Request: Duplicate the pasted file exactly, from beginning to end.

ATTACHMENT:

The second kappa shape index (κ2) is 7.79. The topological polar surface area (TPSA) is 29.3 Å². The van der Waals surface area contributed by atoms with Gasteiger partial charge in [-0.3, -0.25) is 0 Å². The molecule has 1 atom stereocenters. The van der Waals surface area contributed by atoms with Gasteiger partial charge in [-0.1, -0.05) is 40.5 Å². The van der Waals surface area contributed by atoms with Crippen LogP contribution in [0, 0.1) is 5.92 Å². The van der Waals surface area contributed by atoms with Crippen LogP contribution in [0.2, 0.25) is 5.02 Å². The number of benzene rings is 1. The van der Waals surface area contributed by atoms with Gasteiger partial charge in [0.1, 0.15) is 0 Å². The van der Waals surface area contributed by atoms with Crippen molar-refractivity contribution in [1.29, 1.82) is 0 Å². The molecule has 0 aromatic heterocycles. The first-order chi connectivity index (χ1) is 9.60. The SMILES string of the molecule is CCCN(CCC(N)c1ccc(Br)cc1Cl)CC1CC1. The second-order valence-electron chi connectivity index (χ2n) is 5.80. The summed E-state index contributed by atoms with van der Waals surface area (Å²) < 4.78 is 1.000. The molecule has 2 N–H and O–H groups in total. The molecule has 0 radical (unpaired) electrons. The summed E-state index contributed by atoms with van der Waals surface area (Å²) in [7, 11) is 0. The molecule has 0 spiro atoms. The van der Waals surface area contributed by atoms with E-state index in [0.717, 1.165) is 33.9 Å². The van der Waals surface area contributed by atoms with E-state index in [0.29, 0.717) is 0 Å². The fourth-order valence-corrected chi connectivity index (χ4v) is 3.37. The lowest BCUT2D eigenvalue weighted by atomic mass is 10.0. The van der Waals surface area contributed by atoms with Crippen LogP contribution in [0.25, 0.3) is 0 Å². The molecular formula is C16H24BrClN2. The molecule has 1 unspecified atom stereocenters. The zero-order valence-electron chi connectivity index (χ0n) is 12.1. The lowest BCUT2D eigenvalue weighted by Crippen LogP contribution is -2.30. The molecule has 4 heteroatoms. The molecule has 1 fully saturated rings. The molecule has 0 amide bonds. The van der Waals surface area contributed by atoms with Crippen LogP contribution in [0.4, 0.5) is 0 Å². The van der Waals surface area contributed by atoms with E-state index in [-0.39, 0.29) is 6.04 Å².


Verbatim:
The second kappa shape index (κ2) is 7.79. The topological polar surface area (TPSA) is 29.3 Å². The van der Waals surface area contributed by atoms with Gasteiger partial charge in [-0.3, -0.25) is 0 Å². The molecule has 1 atom stereocenters. The van der Waals surface area contributed by atoms with Gasteiger partial charge in [-0.1, -0.05) is 40.5 Å². The van der Waals surface area contributed by atoms with Crippen LogP contribution in [0, 0.1) is 5.92 Å². The van der Waals surface area contributed by atoms with Crippen LogP contribution in [0.2, 0.25) is 5.02 Å². The number of benzene rings is 1. The van der Waals surface area contributed by atoms with Gasteiger partial charge in [0.1, 0.15) is 0 Å². The van der Waals surface area contributed by atoms with Crippen molar-refractivity contribution in [1.29, 1.82) is 0 Å². The molecule has 0 aromatic heterocycles. The first-order chi connectivity index (χ1) is 9.60. The SMILES string of the molecule is CCCN(CCC(N)c1ccc(Br)cc1Cl)CC1CC1. The second-order valence-electron chi connectivity index (χ2n) is 5.80. The summed E-state index contributed by atoms with van der Waals surface area (Å²) < 4.78 is 1.000. The molecule has 2 N–H and O–H groups in total. The molecule has 0 radical (unpaired) electrons. The summed E-state index contributed by atoms with van der Waals surface area (Å²) in [7, 11) is 0. The molecule has 0 spiro atoms. The van der Waals surface area contributed by atoms with E-state index in [0.717, 1.165) is 33.9 Å². The van der Waals surface area contributed by atoms with E-state index in [0.29, 0.717) is 0 Å². The fourth-order valence-corrected chi connectivity index (χ4v) is 3.37. The lowest BCUT2D eigenvalue weighted by atomic mass is 10.0. The van der Waals surface area contributed by atoms with Crippen LogP contribution in [0.25, 0.3) is 0 Å². The molecular formula is C16H24BrClN2. The molecule has 1 unspecified atom stereocenters. The zero-order valence-electron chi connectivity index (χ0n) is 12.1. The lowest BCUT2D eigenvalue weighted by Crippen LogP contribution is -2.30. The molecule has 4 heteroatoms. The molecule has 1 fully saturated rings. The molecule has 0 amide bonds. The van der Waals surface area contributed by atoms with Crippen LogP contribution in [0.4, 0.5) is 0 Å². The van der Waals surface area contributed by atoms with E-state index in [-0.39, 0.29) is 6.04 Å².